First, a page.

ILNews

S.C. grants transfer on plea agreement issue

Jennifer Nelson
January 1, 2007
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The Indiana Supreme Court will decide in a case of first impression whether a criminal defendant can waive the right to appeal in a plea agreement. The Indiana Court of Appeals ruled on this issue twice this year and decided defendants can waive the right to a direct appeal of a sentence.

The Supreme Court granted transfer Thursday for Timothy Ray Creech v. State of Indiana (NFP), 35A02-0612-CR-1140. Creech pleaded guilty to child molestation and later appealed his six-year sentence. During his guilty plea, Creech stated he understood he has the right to appeal his sentence if there is an open plea, but he waived the right to appeal his sentence as long as the Judge "sentences me within the terms of my plea agreement." The court sentenced Creech to the maximum under the plea agreement.

As the Court of Appeals noted in another case dealing with the same issue, Santiago Perez v. State of Indiana, 866 N.E.2d 817 (Ind. Ct. App. 2007), there are no Indiana decisions addressing an express waiver of the right to a direct appeal as part of a plea bargain agreement. In Perez, the Court of Appeals held that a defendant may in a plea agreement waive his right to direct appeal of his sentence because plea agreements are contractual in nature and bind the defendant, state, and trial court.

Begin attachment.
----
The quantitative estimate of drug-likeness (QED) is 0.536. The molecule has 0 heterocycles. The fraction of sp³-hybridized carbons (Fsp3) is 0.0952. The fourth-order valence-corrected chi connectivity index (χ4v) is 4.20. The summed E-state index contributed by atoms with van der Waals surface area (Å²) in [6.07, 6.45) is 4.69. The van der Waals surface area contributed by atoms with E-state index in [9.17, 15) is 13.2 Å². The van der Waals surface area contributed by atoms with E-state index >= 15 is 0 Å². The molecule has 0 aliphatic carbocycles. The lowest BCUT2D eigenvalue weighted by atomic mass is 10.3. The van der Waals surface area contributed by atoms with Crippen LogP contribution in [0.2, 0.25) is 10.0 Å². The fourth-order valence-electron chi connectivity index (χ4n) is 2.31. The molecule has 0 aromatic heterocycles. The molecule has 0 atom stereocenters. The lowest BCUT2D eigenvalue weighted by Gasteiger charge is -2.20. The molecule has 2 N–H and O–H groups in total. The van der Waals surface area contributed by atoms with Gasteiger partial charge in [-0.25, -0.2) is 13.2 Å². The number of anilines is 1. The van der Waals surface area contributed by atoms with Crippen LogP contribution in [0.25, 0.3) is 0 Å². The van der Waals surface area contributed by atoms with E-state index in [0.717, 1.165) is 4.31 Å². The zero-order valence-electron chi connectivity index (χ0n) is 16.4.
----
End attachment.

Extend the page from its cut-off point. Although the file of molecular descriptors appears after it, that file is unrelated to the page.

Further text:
In Creech, the Court of Appeals referenced Perez in ruling Creech waived his right to a direct appeal because he expressly agreed to do so in his plea agreement.
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  1. Hello currently just withdrew from laporte county drug court and now I have lost the woman I love which also was in drugcourt and was put in jail without a,lawyer presentfor her own safety according to the judge and they told her she could have a hearing in two weeks and now going on 30days and still in jail no court date and her public defender talks like he,s bout to just sell her up the river.

  2. I just wanted to point out that Congressman Jim Sensenbrenner, Senator Feinstein, former Senate majority leader Bill Frist, and former attorney general John Ashcroft are responsible for this rubbish. We need to keep a eye on these corrupt, arrogant, and incompetent fools.

  3. Well I guess our politicians have decided to give these idiot federal prosecutors unlimited power. Now if I guy bounces a fifty-dollar check, the U.S. attorney can intentionally wait for twenty-five years or so and have the check swabbed for DNA and file charges. These power hungry federal prosecutors now have unlimited power to mess with people. we can thank Wisconsin's Jim Sensenbrenner and Diane Feinstein, John Achcroft and Bill Frist for this one. Way to go, idiots.

  4. I wonder if the USSR had electronic voting machines that changed the ballot after it was cast? Oh well, at least we have a free media serving as vicious watchdog and exposing all of the rot in the system! (Insert rimshot)

  5. Jose, you are assuming those in power do not wish to be totalitarian. My experience has convinced me otherwise. Constitutionalists are nearly as rare as hens teeth among the powerbrokers "managing" us for The Glorious State. Oh, and your point is dead on, el correcta mundo. Keep the Founders’ (1791 & 1851) vision alive, my friend, even if most all others, and especially the ruling junta, chase only power and money (i.e. mammon)

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